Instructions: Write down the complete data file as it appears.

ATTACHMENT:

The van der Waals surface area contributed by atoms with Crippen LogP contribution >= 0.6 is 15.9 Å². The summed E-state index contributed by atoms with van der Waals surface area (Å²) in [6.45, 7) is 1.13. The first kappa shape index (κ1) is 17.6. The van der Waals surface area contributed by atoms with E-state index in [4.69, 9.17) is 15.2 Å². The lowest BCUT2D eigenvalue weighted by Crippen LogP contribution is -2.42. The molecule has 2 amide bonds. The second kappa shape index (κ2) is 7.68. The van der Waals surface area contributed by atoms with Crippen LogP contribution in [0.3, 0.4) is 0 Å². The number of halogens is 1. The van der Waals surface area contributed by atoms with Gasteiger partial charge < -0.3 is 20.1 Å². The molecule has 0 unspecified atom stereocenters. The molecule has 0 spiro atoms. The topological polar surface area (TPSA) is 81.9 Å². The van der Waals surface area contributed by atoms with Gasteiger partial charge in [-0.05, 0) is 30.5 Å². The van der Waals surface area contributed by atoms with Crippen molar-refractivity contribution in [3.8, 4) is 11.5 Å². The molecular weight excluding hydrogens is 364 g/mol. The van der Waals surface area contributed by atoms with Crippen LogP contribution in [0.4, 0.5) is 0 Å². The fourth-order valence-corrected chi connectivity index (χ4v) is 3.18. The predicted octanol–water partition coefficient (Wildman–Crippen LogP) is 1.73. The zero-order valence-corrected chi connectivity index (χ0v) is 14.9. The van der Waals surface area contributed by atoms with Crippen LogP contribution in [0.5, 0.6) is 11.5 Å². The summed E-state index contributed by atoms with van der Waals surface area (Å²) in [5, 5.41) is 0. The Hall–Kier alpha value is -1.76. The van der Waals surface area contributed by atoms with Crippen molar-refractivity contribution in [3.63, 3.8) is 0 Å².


The van der Waals surface area contributed by atoms with Crippen LogP contribution >= 0.6 is 15.9 Å². The summed E-state index contributed by atoms with van der Waals surface area (Å²) in [6.45, 7) is 1.13. The first kappa shape index (κ1) is 17.6. The van der Waals surface area contributed by atoms with E-state index in [4.69, 9.17) is 15.2 Å². The lowest BCUT2D eigenvalue weighted by Crippen LogP contribution is -2.42. The molecule has 2 amide bonds. The second kappa shape index (κ2) is 7.68. The van der Waals surface area contributed by atoms with Crippen LogP contribution in [0.3, 0.4) is 0 Å². The number of halogens is 1. The van der Waals surface area contributed by atoms with Gasteiger partial charge < -0.3 is 20.1 Å². The molecule has 0 unspecified atom stereocenters. The molecule has 0 spiro atoms. The topological polar surface area (TPSA) is 81.9 Å². The van der Waals surface area contributed by atoms with Gasteiger partial charge in [-0.05, 0) is 30.5 Å². The van der Waals surface area contributed by atoms with Crippen molar-refractivity contribution in [3.8, 4) is 11.5 Å². The molecular weight excluding hydrogens is 364 g/mol. The van der Waals surface area contributed by atoms with Crippen LogP contribution in [0.4, 0.5) is 0 Å². The fourth-order valence-corrected chi connectivity index (χ4v) is 3.18. The predicted octanol–water partition coefficient (Wildman–Crippen LogP) is 1.73. The zero-order valence-corrected chi connectivity index (χ0v) is 14.9. The van der Waals surface area contributed by atoms with Crippen LogP contribution in [0.5, 0.6) is 11.5 Å². The summed E-state index contributed by atoms with van der Waals surface area (Å²) in [5, 5.41) is 0. The Hall–Kier alpha value is -1.76. The van der Waals surface area contributed by atoms with Crippen molar-refractivity contribution in [3.63, 3.8) is 0 Å².